Peihong Jiang (Brown University)
Seong Ho Pahng (Harvard University)
Samson Koelle (University of Washington)
Sami Khairy (Illinois Institute of Technology)

Sami Khairy’s research interests span the broad areas of statistical learning, reinforcement learning, next generation AI powered wireless networks resource management and protocol design, and statistical signal processing. He received the M.S. degree in Electrical Engineering in 2016 from Illinois Institute of Technology, Chicago, IL, where he is currently working towards the Ph.D. degree. Sami received a Fulbright Predoctoral Scholarship from JACEE and the U.S. Department of State in 2015, and the Starr/Fieldhouse Research Fellowship from IIT in 2019. He is an IEEE student member and a member of IEEE ComSoc and IEEE HKN.

Adrian Pol (Université Paris Saclay / CERN)
Rushil Anirudh (Lawrence Livermore National Laboratory)
Jannis Born (ETH Zürich)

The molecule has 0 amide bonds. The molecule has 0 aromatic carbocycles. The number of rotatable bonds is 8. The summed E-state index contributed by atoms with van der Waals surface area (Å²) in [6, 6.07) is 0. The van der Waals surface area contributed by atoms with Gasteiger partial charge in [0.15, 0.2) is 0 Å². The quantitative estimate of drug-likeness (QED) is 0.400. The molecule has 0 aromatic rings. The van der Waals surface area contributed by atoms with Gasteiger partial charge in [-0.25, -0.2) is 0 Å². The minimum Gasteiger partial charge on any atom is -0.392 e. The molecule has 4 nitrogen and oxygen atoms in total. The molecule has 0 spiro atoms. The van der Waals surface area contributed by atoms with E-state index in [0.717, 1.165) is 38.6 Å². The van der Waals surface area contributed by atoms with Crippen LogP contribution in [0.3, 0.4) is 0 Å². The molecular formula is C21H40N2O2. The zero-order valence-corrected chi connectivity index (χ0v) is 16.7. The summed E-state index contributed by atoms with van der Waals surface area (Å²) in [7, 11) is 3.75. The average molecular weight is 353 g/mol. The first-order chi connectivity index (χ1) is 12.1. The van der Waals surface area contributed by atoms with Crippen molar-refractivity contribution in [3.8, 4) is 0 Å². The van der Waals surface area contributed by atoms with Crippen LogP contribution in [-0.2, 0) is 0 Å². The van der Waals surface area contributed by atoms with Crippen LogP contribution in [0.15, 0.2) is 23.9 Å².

Benjamin Sanchez-Lengeling (Harvard University)
Brian Timar (Caltech)
Rhys Goodall (University of Cambridge)
Tamás Kriváchy (University of Geneva)

Machine Learning <3 Quantum Information

Lu Lu (Brown University)
Thomas Adler (LIT AI Lab / University Linz)
Nathaniel Trask (Sandia National Laboratories)
Noëlie Cherrier (CEA)
Tomohiko Konno (National Institute of Information and Commutations Technologies)

Ph.D. from The University of Tokyo. Worked Research Fellow at Princeton University. Deep learning Physics Game theory Complex networks Math

Muhammad Kasim (University of Oxford)
Tobias Golling (University of Geneva)
Zaccary Alperstein (University of British Columbia)